‘Feelings are brushed under the carpet by schools for the sake of league tables’: a teenager speaks to the TES about mental health.
By the age of 11, at least seven of my friends were suffering from some form of mental health problem. In the past six years, eight of my friends have been hospitalised, forcing them to leave school. Currently, at the age of 17, I would say that approximately 75 per cent of my friends suffer from mental illness.
Some of my friends are from private schools and some are from state schools. Some are girls and some are boys. Some are from privileged backgrounds, and others are not. Mental illness affects every adolescent, from every walk of life in some way.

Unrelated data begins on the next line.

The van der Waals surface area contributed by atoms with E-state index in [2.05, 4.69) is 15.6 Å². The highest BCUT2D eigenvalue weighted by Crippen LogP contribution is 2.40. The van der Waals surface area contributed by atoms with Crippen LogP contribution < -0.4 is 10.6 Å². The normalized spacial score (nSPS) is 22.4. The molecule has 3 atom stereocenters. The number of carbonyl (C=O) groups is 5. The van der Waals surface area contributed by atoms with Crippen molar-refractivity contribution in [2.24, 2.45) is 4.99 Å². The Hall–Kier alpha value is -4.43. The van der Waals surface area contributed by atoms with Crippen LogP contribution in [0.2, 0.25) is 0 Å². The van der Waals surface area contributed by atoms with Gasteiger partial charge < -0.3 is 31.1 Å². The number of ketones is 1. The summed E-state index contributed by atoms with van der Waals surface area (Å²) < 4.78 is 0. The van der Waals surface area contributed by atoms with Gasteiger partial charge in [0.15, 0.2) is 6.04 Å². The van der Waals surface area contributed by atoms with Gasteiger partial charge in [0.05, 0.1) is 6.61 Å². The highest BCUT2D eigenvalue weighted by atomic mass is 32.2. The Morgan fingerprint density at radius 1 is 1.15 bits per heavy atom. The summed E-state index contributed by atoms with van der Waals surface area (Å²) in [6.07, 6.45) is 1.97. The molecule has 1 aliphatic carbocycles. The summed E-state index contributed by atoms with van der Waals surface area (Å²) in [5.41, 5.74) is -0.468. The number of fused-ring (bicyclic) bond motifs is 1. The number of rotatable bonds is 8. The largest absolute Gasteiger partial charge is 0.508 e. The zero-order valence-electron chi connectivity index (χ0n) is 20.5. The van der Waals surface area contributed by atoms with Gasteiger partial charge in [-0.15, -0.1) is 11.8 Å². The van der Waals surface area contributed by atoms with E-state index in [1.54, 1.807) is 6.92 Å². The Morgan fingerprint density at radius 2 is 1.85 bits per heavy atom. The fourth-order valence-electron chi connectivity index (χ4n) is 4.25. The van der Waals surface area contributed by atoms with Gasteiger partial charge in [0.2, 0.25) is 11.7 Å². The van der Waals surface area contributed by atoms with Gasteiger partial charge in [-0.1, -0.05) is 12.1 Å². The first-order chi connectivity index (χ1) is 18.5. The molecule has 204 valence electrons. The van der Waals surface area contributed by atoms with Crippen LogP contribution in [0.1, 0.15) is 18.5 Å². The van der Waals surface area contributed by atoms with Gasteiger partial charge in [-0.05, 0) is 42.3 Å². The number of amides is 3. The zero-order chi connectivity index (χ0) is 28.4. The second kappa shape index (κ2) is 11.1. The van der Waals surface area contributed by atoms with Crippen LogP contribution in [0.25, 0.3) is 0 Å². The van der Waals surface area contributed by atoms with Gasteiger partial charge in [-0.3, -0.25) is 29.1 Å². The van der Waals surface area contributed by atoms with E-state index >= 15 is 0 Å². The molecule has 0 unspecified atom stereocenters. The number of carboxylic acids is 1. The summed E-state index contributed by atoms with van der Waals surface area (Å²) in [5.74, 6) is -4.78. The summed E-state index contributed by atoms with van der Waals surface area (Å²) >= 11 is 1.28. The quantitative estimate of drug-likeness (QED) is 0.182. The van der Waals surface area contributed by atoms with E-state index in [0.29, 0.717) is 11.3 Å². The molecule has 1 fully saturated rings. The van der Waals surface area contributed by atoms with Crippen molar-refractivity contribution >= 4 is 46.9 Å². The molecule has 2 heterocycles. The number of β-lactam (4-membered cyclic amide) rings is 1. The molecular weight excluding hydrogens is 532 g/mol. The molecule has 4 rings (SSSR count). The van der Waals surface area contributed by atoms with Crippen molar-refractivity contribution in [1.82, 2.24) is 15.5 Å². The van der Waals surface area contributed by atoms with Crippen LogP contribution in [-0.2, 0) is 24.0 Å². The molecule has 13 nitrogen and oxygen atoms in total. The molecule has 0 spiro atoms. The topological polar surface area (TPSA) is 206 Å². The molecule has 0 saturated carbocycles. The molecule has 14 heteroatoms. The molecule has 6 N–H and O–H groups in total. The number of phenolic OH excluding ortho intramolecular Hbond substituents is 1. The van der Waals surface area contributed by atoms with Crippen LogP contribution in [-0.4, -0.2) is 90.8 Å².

Mental health problems are caused by the immense pressure, intense bullying and the lack of encouragement we face on a daily basis, while being offered little or no support.
In an education system as archaic and discouraging as ours, schools need to be willing to prioritise mental health over grades, irrespective of the threat this may pose to their rankings. Schools need to act on the symptoms before it is too late, rather than hoping the issues will melt away. So many of my friends have suffered because their feelings were brushed under the carpet by schools for the sake of their league tables or their reputation.
When we walk out of our school gates at graduation, the mental scars won’t miraculously fade, we won’t suddenly gain all the confidence we lost and our anxiety won’t disappear. Our mental health may only be a school’s problem for seven years, but it is our problem forever.